Following the season, Carson Palmer and the team would have a falling out, with Palmer demanding a trade. His request was flatly denied by team president Mike Brown, Palmer informed the media and head coach Marvin Lewis he planned to retire.
Palmer cited the lack of success the he and the franchise had had in their seven seasons together. The Bengals attempted to call Palmer's bluff by drafting TCU quarterback Andy Dalton in 2011, and Palmer remained at home.
The Phone Always Rings Twice
The Bengals were having success as Carson Palmer enjoyed his early retirement. Following a 6-2 start the team had little need to worry about Palmer's contract status. Until the phone rang.
The 2011 Oakland Raiders were a franchise that had been in stalled in rebuilding mode for years prior to 2011. The Raiders had a revolving door at quarterback, featuring 11 different starters since the 2004 season.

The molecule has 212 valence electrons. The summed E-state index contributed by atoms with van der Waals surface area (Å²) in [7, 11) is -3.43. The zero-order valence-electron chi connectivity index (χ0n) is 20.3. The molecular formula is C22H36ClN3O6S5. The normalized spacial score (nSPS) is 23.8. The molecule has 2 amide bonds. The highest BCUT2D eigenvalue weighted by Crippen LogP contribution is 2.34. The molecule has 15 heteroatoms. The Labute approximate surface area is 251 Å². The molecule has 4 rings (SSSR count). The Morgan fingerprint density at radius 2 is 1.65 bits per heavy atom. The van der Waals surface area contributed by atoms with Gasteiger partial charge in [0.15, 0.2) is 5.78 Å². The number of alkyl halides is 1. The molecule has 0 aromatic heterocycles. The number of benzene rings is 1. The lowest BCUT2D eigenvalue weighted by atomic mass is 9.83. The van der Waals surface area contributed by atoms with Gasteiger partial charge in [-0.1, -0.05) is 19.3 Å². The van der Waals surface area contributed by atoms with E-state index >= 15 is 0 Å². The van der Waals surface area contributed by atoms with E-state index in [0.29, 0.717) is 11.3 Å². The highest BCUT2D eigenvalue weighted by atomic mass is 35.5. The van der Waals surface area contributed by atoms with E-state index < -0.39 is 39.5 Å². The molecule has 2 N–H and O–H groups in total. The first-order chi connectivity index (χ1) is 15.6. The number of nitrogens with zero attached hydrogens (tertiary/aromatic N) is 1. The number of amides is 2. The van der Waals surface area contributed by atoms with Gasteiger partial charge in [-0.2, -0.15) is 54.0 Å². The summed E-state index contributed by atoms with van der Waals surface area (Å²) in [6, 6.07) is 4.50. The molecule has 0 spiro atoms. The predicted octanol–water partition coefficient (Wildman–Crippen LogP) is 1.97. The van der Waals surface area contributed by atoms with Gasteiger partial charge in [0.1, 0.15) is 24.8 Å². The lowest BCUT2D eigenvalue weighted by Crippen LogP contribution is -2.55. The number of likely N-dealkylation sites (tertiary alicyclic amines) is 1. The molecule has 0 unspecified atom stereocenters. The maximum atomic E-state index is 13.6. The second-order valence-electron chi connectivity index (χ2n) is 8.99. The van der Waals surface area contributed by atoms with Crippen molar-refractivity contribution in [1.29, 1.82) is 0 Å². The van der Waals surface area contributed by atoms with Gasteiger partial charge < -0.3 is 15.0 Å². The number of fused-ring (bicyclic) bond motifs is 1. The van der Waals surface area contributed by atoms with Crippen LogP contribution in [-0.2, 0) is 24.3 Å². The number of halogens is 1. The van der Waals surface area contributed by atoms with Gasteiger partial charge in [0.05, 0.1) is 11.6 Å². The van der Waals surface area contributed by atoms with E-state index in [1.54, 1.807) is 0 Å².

Things were looking up as Jason Campbell had seemingly established himself as the Raiders' top passer. The Silver and Black were 4-2 and starting to look ahead when Campbell went down with a broken collar bone, and no viable replacement waiting in the wings.
Bengals president Mike Brown quickly worked out the pieces of a deal that would send Carson Palmer to Oakland for a package of draft picks, including the Raiders number one in 2012.
And Just like that Palmer was back in football. He started nine games for the Raiders that season, finishing with a 4-5 record, 2,753 yards and 13 touchdowns. As a team the Raiders finished 8-8 and just one game out of the playoffs.
Palmer again entered a season with lofty expectations upon him. The Raiders had one of the league's best young running backs in Darren McFadden, who was dynamic when he could stay on the field. The Oakland receiving corp, built in true Al Davis fashion was high on speed, low on just about everything else.